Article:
But this morning was as calm and bright as an answered prayer. Their baggage was stowed and Rob cranked the boat out of its shed, down the ramp and into the water, with the three of them on board. Gerry started the motor. Catherine and Alix sat behind him, Alix full of that nervous, jumpy “let’s get on with it, let’s get it over with” feeling. Catherine was her usual jolly self, smiling at Gerry, calling him “Mr. Boat Man,” speculating how long it would take to get back to the city, to its malls and cafes. Gerry turned the boat to face the open channel.
The land seemed so far away — Vancouver Island, Northwest Bay, a shore with little houses, a marina, a narrow road that led to a big road, cars, SUVs, trucks, malls, eventually home. But from here, Alix thought, it might as well be Nirvana, El Dorado, the land beyond the sunset.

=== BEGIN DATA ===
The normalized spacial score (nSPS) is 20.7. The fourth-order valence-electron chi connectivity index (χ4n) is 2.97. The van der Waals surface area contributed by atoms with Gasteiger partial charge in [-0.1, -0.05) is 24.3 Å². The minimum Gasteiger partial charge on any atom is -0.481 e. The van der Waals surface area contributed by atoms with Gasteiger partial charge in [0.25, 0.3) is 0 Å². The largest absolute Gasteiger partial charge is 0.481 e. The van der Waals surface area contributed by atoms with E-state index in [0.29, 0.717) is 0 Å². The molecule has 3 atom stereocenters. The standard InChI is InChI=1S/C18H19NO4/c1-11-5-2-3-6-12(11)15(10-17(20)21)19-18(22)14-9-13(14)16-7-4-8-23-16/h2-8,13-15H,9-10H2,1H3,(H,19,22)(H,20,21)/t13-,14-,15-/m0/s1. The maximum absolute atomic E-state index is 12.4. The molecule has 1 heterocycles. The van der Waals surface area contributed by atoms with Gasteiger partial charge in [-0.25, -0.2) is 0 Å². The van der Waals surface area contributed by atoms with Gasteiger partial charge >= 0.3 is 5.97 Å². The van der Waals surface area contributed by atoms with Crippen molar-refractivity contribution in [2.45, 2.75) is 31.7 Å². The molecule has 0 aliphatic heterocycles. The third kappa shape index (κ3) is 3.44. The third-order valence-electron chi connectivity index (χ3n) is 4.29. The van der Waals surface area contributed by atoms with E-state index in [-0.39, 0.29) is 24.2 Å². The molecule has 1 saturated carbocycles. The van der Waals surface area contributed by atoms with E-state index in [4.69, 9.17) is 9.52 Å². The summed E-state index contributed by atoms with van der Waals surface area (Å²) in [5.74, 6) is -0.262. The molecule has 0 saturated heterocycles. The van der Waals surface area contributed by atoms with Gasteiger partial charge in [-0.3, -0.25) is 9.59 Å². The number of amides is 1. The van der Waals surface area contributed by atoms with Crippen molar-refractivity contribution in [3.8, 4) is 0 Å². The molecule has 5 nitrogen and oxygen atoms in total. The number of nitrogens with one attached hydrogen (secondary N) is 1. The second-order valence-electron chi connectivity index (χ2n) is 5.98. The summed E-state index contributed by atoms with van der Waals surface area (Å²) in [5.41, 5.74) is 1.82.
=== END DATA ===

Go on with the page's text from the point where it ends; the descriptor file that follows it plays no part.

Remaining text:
Gerry throttled up the engine and headed out of the cove, picking up speed. They were going faster. And faster. But they weren’t heading out of the cove after all, but toward the rocks on its north side. Toward the rocks. Yes, the rocks.
But of course Gerry was going to slow down. That’s what the competent mariner does when he finds his boat headed for rocks. He slows down and corrects his course toward open water, deep water, safe water. And Gerry was a competent mariner, no question about that.
But he wasn’t slowing or turning. Alix’s eyes bulged and she felt a torrent of words building up inside her that was going to come out in one big rush — a scream, in fact. He hates it when I scream. But we’re still going for those rocks and they’re RIGHT HERE, RIGHT NOW! It’s too late to turn or slow down, we’re going to hit the rocks and now it’s a whole new world.
It wasn’t the water that was the problem now, or waves, or the distance to the other shore, or the fact that she’d never been at home in boats. The problem now is that we’re moving fast toward that big black rock right here on Ballenas Island and we’re going to hit it — NOW!